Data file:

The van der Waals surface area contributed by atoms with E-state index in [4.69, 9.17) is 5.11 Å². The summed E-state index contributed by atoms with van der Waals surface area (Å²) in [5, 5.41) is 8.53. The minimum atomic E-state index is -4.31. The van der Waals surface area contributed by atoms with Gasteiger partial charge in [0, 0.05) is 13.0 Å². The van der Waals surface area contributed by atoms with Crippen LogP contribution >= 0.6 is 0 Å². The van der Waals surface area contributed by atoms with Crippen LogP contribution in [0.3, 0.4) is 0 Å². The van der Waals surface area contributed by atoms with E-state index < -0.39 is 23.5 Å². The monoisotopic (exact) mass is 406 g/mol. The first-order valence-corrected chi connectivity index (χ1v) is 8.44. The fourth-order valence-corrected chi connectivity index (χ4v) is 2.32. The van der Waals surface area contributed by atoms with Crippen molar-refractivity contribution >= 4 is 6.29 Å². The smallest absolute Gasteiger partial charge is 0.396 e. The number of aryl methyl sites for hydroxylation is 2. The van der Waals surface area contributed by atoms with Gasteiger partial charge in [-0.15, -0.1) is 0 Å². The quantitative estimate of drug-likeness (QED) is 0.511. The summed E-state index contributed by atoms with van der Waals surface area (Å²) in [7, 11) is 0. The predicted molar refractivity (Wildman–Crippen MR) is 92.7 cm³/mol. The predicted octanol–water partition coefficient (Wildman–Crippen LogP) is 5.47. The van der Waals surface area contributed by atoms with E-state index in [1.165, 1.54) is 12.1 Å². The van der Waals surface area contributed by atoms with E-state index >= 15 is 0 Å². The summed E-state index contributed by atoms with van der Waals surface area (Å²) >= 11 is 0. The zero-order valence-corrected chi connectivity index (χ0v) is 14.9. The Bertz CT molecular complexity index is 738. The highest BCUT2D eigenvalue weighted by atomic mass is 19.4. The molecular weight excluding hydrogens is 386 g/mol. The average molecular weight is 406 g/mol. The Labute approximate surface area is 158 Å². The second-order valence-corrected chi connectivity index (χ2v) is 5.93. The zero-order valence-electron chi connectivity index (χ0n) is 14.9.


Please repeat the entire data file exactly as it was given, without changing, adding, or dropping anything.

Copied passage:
The van der Waals surface area contributed by atoms with E-state index in [4.69, 9.17) is 5.11 Å². The summed E-state index contributed by atoms with van der Waals surface area (Å²) in [5, 5.41) is 8.53. The minimum atomic E-state index is -4.31. The van der Waals surface area contributed by atoms with Gasteiger partial charge in [0, 0.05) is 13.0 Å². The van der Waals surface area contributed by atoms with Crippen LogP contribution >= 0.6 is 0 Å². The van der Waals surface area contributed by atoms with Crippen LogP contribution in [0.3, 0.4) is 0 Å². The van der Waals surface area contributed by atoms with E-state index < -0.39 is 23.5 Å². The monoisotopic (exact) mass is 406 g/mol. The first-order valence-corrected chi connectivity index (χ1v) is 8.44. The fourth-order valence-corrected chi connectivity index (χ4v) is 2.32. The van der Waals surface area contributed by atoms with Crippen molar-refractivity contribution >= 4 is 6.29 Å². The smallest absolute Gasteiger partial charge is 0.396 e. The number of aryl methyl sites for hydroxylation is 2. The van der Waals surface area contributed by atoms with Gasteiger partial charge in [-0.15, -0.1) is 0 Å². The quantitative estimate of drug-likeness (QED) is 0.511. The summed E-state index contributed by atoms with van der Waals surface area (Å²) in [7, 11) is 0. The predicted molar refractivity (Wildman–Crippen MR) is 92.7 cm³/mol. The predicted octanol–water partition coefficient (Wildman–Crippen LogP) is 5.47. The van der Waals surface area contributed by atoms with E-state index in [1.165, 1.54) is 12.1 Å². The van der Waals surface area contributed by atoms with E-state index >= 15 is 0 Å². The summed E-state index contributed by atoms with van der Waals surface area (Å²) >= 11 is 0. The zero-order valence-corrected chi connectivity index (χ0v) is 14.9. The Bertz CT molecular complexity index is 738. The highest BCUT2D eigenvalue weighted by atomic mass is 19.4. The molecular weight excluding hydrogens is 386 g/mol. The average molecular weight is 406 g/mol. The Labute approximate surface area is 158 Å². The second-order valence-corrected chi connectivity index (χ2v) is 5.93. The zero-order valence-electron chi connectivity index (χ0n) is 14.9.